And it should be remembered that in practice, in the market, efficiency gains don’t result in actual reductions in energy use as often as one might expect; end users have a strong and demonstrated tendency simply to use the more efficient product more often or for longer periods (like the more fuel-efficient car, people don’t spend less on gas or use less gas, they simply go farther for what they already spend and consume).

    Efficiency is definitely a worthwhile goal, but I think it has its own curve of diminishing returns in terms of practical achievement vs. investment of effort and development. Concentrating on things like entertainment/ICT technology at the end of the distribution trees, rather than on the power plants at their source, seems like a bit of a red herring to me. Solve the big problems first.

  2. In some cases, as you make things more efficient, the good old Jevons paradox comes into play. For example, cell phones were not attractive to the masses until they were small enough and had a long-enough standby time that they were very convenient. To do this, we needed smaller, more efficient batteries, and very efficient software and processing hardware. We built it, and now more and more people are getting their own personal phones when one in the home would have sufficed. They are leaking power all day long waiting for a phone call, their AC adapters leak power, and they must be charged regularly. And efficiency led to an overall increase in consumption.

    You can imagine the same thing with cars, I think. There is a certain segment in society — and it might be large in developing countries with huge populations — that can’t afford today’s cars and the fuel required to operate them. But if you cut the cost of the car in half and the cost of the fuel bill in half, it might open up a whole new market… and there’s no guarantee that many of the existing users would convert to the new vehicle.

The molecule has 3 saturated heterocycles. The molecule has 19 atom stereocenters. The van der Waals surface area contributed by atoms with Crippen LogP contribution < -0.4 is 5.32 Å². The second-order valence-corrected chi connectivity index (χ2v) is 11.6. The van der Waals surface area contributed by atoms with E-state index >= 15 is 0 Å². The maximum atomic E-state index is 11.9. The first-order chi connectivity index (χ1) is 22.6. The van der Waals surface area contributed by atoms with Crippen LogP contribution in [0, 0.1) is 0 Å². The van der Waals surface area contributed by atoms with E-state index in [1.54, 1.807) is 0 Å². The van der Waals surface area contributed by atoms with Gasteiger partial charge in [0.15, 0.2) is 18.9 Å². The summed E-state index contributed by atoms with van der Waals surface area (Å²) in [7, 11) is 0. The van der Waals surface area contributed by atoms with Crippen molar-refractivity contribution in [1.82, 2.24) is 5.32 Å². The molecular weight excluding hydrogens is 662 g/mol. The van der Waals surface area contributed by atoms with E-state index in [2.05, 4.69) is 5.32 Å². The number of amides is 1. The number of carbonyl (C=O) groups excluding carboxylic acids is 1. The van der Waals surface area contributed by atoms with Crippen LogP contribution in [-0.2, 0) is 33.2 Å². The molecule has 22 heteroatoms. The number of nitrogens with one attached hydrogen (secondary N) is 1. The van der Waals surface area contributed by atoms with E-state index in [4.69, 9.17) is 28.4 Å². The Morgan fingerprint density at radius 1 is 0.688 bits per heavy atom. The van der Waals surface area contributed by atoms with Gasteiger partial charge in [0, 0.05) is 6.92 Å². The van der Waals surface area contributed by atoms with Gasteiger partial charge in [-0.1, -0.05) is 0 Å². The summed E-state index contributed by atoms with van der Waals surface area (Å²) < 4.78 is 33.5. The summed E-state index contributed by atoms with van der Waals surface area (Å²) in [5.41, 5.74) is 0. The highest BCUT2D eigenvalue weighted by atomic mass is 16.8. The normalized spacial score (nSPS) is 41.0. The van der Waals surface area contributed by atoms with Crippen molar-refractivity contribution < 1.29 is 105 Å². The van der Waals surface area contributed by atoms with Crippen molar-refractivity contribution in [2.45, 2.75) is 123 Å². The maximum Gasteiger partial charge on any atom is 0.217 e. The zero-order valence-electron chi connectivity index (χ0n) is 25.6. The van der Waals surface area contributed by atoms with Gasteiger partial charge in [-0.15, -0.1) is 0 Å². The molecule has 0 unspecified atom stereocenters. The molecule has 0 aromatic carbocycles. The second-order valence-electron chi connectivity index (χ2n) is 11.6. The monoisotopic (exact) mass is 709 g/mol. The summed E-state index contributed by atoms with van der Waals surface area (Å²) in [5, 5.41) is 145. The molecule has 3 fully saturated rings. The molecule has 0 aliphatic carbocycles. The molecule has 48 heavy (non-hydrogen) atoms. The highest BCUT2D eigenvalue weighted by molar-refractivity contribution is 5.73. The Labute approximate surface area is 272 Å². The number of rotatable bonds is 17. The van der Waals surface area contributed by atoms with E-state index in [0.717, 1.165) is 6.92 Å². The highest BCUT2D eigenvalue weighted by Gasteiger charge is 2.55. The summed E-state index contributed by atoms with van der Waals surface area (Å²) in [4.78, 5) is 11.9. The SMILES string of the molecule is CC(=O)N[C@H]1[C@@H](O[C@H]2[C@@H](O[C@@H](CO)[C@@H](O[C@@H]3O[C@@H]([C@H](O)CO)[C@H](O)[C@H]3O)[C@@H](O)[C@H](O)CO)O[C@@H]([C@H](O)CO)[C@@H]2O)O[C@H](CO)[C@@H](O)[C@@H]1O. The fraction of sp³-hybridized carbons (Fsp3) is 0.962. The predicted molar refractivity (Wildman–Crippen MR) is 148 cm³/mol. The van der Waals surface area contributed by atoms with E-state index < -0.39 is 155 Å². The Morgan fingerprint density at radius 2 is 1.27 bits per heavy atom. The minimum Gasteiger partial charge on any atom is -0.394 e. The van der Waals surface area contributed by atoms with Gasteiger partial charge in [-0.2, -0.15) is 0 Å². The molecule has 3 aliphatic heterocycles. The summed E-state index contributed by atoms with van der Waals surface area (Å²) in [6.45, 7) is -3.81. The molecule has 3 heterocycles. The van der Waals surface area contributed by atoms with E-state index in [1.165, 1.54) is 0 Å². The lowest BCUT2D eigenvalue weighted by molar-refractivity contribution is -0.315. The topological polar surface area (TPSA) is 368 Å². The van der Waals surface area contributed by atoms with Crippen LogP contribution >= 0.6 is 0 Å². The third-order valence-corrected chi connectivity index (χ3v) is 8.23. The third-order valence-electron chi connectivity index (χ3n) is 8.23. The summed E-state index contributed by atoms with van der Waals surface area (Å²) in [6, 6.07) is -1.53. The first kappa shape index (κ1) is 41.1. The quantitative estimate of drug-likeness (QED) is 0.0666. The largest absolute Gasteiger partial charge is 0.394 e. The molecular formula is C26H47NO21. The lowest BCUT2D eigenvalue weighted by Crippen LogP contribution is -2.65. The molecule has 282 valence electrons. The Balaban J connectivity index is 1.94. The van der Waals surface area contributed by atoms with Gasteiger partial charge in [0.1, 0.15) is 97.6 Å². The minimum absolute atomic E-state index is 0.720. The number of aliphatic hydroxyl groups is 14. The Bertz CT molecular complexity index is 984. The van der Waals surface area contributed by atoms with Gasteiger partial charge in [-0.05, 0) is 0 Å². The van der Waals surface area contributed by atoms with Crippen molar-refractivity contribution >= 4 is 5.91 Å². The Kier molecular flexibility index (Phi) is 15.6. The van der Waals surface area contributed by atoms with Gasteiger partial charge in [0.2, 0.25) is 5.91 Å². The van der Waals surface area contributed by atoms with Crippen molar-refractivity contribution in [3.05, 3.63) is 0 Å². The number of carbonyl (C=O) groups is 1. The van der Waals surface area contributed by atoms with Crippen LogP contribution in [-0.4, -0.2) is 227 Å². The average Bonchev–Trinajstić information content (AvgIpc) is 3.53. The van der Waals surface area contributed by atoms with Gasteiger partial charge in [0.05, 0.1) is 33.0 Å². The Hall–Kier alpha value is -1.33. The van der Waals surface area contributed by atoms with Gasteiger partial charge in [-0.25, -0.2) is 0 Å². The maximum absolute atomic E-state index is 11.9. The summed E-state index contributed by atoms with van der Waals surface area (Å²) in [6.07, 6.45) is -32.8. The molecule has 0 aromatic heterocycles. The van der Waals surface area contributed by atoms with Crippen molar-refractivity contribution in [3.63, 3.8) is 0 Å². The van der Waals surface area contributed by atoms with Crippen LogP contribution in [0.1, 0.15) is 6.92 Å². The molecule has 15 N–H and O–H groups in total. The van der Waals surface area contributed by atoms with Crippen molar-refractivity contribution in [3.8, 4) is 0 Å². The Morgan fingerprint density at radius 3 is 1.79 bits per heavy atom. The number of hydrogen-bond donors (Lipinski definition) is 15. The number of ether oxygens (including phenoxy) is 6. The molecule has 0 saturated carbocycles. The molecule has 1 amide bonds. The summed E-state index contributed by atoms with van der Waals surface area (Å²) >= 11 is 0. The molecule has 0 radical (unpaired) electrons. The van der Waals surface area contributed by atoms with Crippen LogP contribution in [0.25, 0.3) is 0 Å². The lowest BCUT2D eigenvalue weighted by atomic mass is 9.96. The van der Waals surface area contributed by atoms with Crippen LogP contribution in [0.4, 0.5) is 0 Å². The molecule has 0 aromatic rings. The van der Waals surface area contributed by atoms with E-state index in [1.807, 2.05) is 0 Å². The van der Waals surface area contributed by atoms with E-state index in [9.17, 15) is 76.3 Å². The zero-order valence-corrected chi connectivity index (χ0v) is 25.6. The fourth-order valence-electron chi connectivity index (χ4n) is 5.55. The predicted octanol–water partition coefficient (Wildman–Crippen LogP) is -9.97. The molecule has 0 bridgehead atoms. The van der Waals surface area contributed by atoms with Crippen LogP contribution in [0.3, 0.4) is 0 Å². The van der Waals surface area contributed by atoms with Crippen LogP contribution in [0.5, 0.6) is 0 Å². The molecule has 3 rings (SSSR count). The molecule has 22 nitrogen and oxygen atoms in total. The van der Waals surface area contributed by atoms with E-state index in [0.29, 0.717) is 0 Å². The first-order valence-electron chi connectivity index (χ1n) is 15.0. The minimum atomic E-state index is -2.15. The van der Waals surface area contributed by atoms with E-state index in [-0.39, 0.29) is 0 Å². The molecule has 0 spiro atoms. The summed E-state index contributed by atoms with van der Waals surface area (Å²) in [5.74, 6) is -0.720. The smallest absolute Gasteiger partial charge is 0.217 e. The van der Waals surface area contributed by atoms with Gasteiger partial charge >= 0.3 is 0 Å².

It seems like we will find a way to use up the fuel supply, one way or another. If one use becomes more efficient, it lowers demand and therefore price, and a new application that was previously too expensive comes along to stand in its stead.

  3. To add… those “efficiency savings” arguments can be a bit like the ones about computer piracy, where piracy represents some massive amount of revenue loss. The truth is, many people who pirate would not have bought the software under any circumstance and use it just because they can.

    Efficiency creates new avenues of consumption as well as reducing the power used by existing consumption (and this is delayed, especially if the efficiencies are in something as durable as a refrigerator, furnace, automobile, or washer/dryer).

    In the case of efficiency, where electricity is concerned, except for a few special-case appliances like dryers and stoves for which most houses have special outlets, we are limited by the power output of a standard 120V, 15A electrical outlet. As soon as “efficiency” allows something to be plugged into such an outlet, you create a whole new market. What if efficiency had not allowed us to plug window AC units into a standard outlet?

    And you can say the same for most common power sources — the ability to be powered by a couple of AA batteries, for example, or to run from a car’s power supply. Both require improved efficiency to make it possible.

  4. It would probably be fair to say that if your goal is an overall absolute reduction in amount of energy used, efficiency improvements will probably not help much. If your goal is to minimize the inevitable increase in the amount of energy used, however, efficiency is a valuable element in one’s plan.